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Homework Help: Resistance of a odd shaped conductor

  1. Apr 20, 2008 #1
    1. The problem statement, all variables and given/known data
    http://img228.imageshack.us/img228/2536/physcisme1.th.png [Broken]

    2. Relevant equations

    [tex] I = \int \int J . dS [/tex]
    [tex] V = - \int E . dl[/tex]
    [tex] V = IR[/tex]

    3. The attempt at a solution
    I'm not really sure how to get started on this problem, generally I would start with Laplace's equation but due to its irregular shape, I don't think that I can use that for this situation.
    J is a function the length of the shape, but not sure how to formulate it into something useful
    Does anyone know how I can get started on this?

    [tex]I(z) = \int_0^h \int_0^{2\pi} \mathbf{J}(z) z d\phi dz[/tex]
    Last edited by a moderator: May 3, 2017
  2. jcsd
  3. Apr 21, 2008 #2


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    Homework Helper

    Hi jesuslovesu,

    Here are a couple of points that may help.

    The resistance of an object is R=V/I. Here you can assume that there is a constant current coming in one side of the resistor and leaving the other (and they must be the same-do you see why?) So if you can find the potential difference across the resistor that gives that current you'll be done.

    The resistivity relates the current density and the electric field by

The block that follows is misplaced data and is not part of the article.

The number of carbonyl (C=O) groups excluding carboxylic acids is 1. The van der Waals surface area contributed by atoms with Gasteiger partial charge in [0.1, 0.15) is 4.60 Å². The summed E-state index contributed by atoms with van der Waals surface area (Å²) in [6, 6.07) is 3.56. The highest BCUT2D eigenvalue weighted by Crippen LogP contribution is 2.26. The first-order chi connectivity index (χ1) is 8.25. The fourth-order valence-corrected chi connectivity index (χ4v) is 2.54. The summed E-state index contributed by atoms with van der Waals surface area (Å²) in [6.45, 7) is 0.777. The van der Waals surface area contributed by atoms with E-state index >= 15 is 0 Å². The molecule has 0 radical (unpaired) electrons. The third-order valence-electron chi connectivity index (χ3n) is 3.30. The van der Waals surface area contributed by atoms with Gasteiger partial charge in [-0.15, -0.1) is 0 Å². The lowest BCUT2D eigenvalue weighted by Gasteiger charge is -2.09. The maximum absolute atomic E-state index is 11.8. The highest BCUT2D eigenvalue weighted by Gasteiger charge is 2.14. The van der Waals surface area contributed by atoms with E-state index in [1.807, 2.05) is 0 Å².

\vec J = \frac{\vec E}{\rho}

    You say you found an expression for [itex]\vec J[/itex]. How can you then find V?
  4. Apr 22, 2008 #3
    Hey thanks for your reply, I've almost got it but I can't seem to quite get the last part.

    So I say that [tex]J(z) = \frac{I}{\pi r^2}[/tex]
    [tex]V = - \int_0^h \frac{I dz}{\sigma \pi r^2}[/tex]
    [tex]\frac{I*h/(\sigma \pi r^2)}{I} = \frac{h}{\sigma \pi r^2}[/tex]
    I've almost got it but I don't quite know what to do with the 'r', I am not positive if my integral is correct since J is a function of z
  5. Apr 22, 2008 #4


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    Staff: Mentor

    I would have approached it differently, but either way should be valid. I would have started with the equation for the resistance of a fixed-area element:

    [tex]R_i = \frac{\rho L}{A}[/tex]

    and integrated circular cross-sections of the conic section. Maybe give that approach a try....
  6. Apr 22, 2008 #5
    r is a function of z. You have r(0) = a and r(h) = b
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